For immunohistochemistry, cells were fixed with 4% paraformaldehyde in PBS for 10–15 min, then rinsed with PBS, permeabilized with PBST (0.15%–0.3 triton in PBS) for 10–20 minutes and blocked with 5% FBS in PBST for 1 hour. This is followed by incubation in primary antibodies in PBST (+5% FBS) overnight at 4°C, then 3 washes in PBST, and then incubation with secondary antibodies diluted in PBST for 30 minutes. After 3 washes with PBS, the cells were mounted in Vectashield with DAPI (Vector Laboratories, CA). Cells were imaged using a Leica DMIR fluorescent imaging microscope with 40x and 63x oil objectives and Orca-ER C4742-95 CCD camera (Hamamatsu, NJ). Primary antibodies used included anti-vinculin, α-tubulin, γ-tubulin, GM130 (Sigma, MO), and Glu-tubulin (Chemicon). Secondary antibodies were from Jackson Laboratories (Jackson ImmunoResearch Laboratories, PA). Orientation of the MTOC/Golgi was scored according to the methods of Gomes & Gundersen . It the case of MTOC/Golgi orientation measurements of cells transfected with Cx43 plasmid constructs, only cells displaying successful plasmid transfection based on visualization of GFP fluorescence were scored.
To generate GFP or DsRed-tagged Cx43 expressing vectors, cDNA encoding Mus musculus full-length Cx43 (amino acids 1–382) was generated by PCR and the fragment was cloned into either pcDNA3.1/CT-GFP-TOPO vector (Invitrogen, Carlsbad, CA) or pDsRed-Monomer-N1 vector (Clontech, Mountain View, CA). Cx43Y17S and Cx43-Δ234–243 (Cx43dT) mutants were generated using QuikChange II Site-Directed Mutagenesis Kit (Stratagene, La Jolla, CA) according to manufacturer's protocol. The GFP-tagged Tubulin was kindly supplied by Dr Chloe Bulinski (Columbia University, NY).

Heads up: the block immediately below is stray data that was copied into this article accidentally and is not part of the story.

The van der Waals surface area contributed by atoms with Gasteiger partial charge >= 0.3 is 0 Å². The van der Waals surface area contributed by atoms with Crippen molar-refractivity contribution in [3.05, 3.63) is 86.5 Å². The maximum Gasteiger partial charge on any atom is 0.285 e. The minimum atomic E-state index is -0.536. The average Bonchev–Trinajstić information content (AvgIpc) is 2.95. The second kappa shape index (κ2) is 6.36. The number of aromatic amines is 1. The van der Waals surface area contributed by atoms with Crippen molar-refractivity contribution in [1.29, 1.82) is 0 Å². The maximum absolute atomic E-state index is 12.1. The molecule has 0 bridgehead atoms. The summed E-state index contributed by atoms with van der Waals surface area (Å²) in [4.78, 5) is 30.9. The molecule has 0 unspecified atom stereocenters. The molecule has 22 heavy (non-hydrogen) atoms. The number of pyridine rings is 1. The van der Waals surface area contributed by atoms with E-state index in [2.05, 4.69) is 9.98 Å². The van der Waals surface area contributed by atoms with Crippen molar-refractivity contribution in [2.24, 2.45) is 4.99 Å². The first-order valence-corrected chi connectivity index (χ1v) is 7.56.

Neural tube explant cultures
Embryos used for neural tube explant cultures were harvested at E8.5 day as described previously . In brief, the hindbrain neural folds were treated with collagenase/dispase (Roche, Indianapolis, IN), and the dorsal ridge of the neuroepithelium spanning the postotic region of the hindbrain neural fold was surgically removed from the surrounding tissue and cultured overnight on plates coated with human plasma fibronectin (Life Technologies or Sigma) in Dulbecco's modified Eagle's medium (DMEM) with high glucose and 10% fetal bovine serum (FBS). The next day explants were transfected with plasmid DNA using PolyFect (Qiagen, CA).
Neural crest cell migration was subsequently recorded and analyzed 24 hours after transfection as previously described . In brief, neural tube explants were cultured in phosphate buffered L-15 medium (Sigma) containing 10% FBS on a Leica DMIRE2 inverted microscope with 37°C heated stage. Timelapse images were captured using an Orca-ER camera. Quantitative motion analysis of individual cells located at the migration front of the emerging explant was carried out using Dynamic Image Analysis Software (Solltech, Oakdale, IA).